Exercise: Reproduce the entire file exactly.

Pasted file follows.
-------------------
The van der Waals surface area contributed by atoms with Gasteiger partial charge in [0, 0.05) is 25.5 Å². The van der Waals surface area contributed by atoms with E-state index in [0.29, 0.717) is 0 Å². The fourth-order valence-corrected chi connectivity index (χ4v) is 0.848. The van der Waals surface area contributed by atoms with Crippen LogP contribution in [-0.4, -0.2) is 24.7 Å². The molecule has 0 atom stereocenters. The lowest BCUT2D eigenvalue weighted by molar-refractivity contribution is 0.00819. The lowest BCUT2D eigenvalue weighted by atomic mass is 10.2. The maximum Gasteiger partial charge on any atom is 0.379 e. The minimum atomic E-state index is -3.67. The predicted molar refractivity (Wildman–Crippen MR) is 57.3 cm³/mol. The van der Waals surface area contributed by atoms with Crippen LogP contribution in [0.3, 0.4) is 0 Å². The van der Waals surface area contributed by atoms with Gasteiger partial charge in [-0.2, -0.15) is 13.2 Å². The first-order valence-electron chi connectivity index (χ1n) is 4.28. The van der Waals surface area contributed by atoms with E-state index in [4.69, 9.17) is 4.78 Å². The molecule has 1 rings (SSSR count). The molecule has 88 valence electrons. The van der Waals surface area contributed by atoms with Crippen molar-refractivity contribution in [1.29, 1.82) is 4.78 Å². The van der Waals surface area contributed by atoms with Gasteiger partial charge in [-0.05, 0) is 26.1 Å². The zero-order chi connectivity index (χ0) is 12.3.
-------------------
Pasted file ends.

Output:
The van der Waals surface area contributed by atoms with Gasteiger partial charge in [0, 0.05) is 25.5 Å². The van der Waals surface area contributed by atoms with E-state index in [0.29, 0.717) is 0 Å². The fourth-order valence-corrected chi connectivity index (χ4v) is 0.848. The van der Waals surface area contributed by atoms with Crippen LogP contribution in [-0.4, -0.2) is 24.7 Å². The molecule has 0 atom stereocenters. The lowest BCUT2D eigenvalue weighted by molar-refractivity contribution is 0.00819. The lowest BCUT2D eigenvalue weighted by atomic mass is 10.2. The maximum Gasteiger partial charge on any atom is 0.379 e. The minimum atomic E-state index is -3.67. The predicted molar refractivity (Wildman–Crippen MR) is 57.3 cm³/mol. The van der Waals surface area contributed by atoms with Crippen LogP contribution in [0.3, 0.4) is 0 Å². The van der Waals surface area contributed by atoms with Gasteiger partial charge in [-0.2, -0.15) is 13.2 Å². The first-order valence-electron chi connectivity index (χ1n) is 4.28. The van der Waals surface area contributed by atoms with E-state index in [4.69, 9.17) is 4.78 Å². The molecule has 1 rings (SSSR count). The molecule has 88 valence electrons. The van der Waals surface area contributed by atoms with Crippen molar-refractivity contribution in [1.29, 1.82) is 4.78 Å². The van der Waals surface area contributed by atoms with Gasteiger partial charge in [-0.05, 0) is 26.1 Å². The zero-order chi connectivity index (χ0) is 12.3.